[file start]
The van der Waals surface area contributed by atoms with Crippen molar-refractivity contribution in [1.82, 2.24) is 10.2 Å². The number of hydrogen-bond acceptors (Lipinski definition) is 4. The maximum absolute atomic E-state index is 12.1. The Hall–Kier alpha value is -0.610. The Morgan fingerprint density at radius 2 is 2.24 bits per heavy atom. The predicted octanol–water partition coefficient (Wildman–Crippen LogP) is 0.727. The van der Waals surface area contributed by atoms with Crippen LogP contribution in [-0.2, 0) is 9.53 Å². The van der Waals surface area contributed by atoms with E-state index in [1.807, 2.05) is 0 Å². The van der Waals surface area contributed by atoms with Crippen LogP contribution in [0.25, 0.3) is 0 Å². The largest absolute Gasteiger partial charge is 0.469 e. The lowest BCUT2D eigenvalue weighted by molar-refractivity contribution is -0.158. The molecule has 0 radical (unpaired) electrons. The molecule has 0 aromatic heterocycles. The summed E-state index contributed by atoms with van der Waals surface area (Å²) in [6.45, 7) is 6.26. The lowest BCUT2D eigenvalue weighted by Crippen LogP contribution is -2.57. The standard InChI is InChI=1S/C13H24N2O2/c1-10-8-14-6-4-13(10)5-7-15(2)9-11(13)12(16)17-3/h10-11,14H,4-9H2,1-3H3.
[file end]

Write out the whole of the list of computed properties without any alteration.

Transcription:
The van der Waals surface area contributed by atoms with Crippen molar-refractivity contribution in [1.82, 2.24) is 10.2 Å². The number of hydrogen-bond acceptors (Lipinski definition) is 4. The maximum absolute atomic E-state index is 12.1. The Hall–Kier alpha value is -0.610. The Morgan fingerprint density at radius 2 is 2.24 bits per heavy atom. The predicted octanol–water partition coefficient (Wildman–Crippen LogP) is 0.727. The van der Waals surface area contributed by atoms with Crippen LogP contribution in [-0.2, 0) is 9.53 Å². The van der Waals surface area contributed by atoms with E-state index in [1.807, 2.05) is 0 Å². The van der Waals surface area contributed by atoms with Crippen LogP contribution in [0.25, 0.3) is 0 Å². The largest absolute Gasteiger partial charge is 0.469 e. The lowest BCUT2D eigenvalue weighted by molar-refractivity contribution is -0.158. The molecule has 0 radical (unpaired) electrons. The molecule has 0 aromatic heterocycles. The summed E-state index contributed by atoms with van der Waals surface area (Å²) in [6.45, 7) is 6.26. The lowest BCUT2D eigenvalue weighted by Crippen LogP contribution is -2.57. The standard InChI is InChI=1S/C13H24N2O2/c1-10-8-14-6-4-13(10)5-7-15(2)9-11(13)12(16)17-3/h10-11,14H,4-9H2,1-3H3.